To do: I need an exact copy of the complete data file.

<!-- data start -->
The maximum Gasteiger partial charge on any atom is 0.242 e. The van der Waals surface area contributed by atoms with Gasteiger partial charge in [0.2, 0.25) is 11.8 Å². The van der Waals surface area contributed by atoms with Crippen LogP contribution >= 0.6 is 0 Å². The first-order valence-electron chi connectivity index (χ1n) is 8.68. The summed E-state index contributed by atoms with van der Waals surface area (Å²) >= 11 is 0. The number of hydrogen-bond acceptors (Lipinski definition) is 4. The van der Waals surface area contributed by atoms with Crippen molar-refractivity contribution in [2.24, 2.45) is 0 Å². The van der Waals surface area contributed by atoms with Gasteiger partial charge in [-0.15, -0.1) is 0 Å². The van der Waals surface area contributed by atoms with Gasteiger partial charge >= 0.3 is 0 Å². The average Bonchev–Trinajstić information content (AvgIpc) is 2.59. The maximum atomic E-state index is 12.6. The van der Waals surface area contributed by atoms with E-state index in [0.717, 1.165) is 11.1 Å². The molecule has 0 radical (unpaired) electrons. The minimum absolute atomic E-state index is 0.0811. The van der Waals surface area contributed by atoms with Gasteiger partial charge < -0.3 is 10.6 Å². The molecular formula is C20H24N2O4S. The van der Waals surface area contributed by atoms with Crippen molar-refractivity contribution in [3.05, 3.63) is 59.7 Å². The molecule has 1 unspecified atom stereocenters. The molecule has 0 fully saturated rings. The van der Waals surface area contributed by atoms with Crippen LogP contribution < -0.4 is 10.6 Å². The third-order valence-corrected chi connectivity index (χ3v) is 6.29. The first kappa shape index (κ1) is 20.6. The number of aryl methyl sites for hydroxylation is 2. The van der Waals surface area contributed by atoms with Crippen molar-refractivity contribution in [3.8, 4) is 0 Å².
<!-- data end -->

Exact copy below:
The maximum Gasteiger partial charge on any atom is 0.242 e. The van der Waals surface area contributed by atoms with Gasteiger partial charge in [0.2, 0.25) is 11.8 Å². The van der Waals surface area contributed by atoms with Crippen LogP contribution >= 0.6 is 0 Å². The first-order valence-electron chi connectivity index (χ1n) is 8.68. The summed E-state index contributed by atoms with van der Waals surface area (Å²) >= 11 is 0. The number of hydrogen-bond acceptors (Lipinski definition) is 4. The van der Waals surface area contributed by atoms with Crippen molar-refractivity contribution in [2.24, 2.45) is 0 Å². The van der Waals surface area contributed by atoms with Gasteiger partial charge in [-0.15, -0.1) is 0 Å². The van der Waals surface area contributed by atoms with Gasteiger partial charge >= 0.3 is 0 Å². The average Bonchev–Trinajstić information content (AvgIpc) is 2.59. The maximum atomic E-state index is 12.6. The van der Waals surface area contributed by atoms with E-state index in [0.717, 1.165) is 11.1 Å². The molecule has 0 radical (unpaired) electrons. The minimum absolute atomic E-state index is 0.0811. The van der Waals surface area contributed by atoms with Gasteiger partial charge < -0.3 is 10.6 Å². The molecular formula is C20H24N2O4S. The van der Waals surface area contributed by atoms with Crippen molar-refractivity contribution in [3.05, 3.63) is 59.7 Å². The molecule has 1 unspecified atom stereocenters. The molecule has 0 fully saturated rings. The van der Waals surface area contributed by atoms with Crippen LogP contribution < -0.4 is 10.6 Å². The third-order valence-corrected chi connectivity index (χ3v) is 6.29. The first kappa shape index (κ1) is 20.6. The number of aryl methyl sites for hydroxylation is 2. The van der Waals surface area contributed by atoms with Crippen molar-refractivity contribution in [3.8, 4) is 0 Å².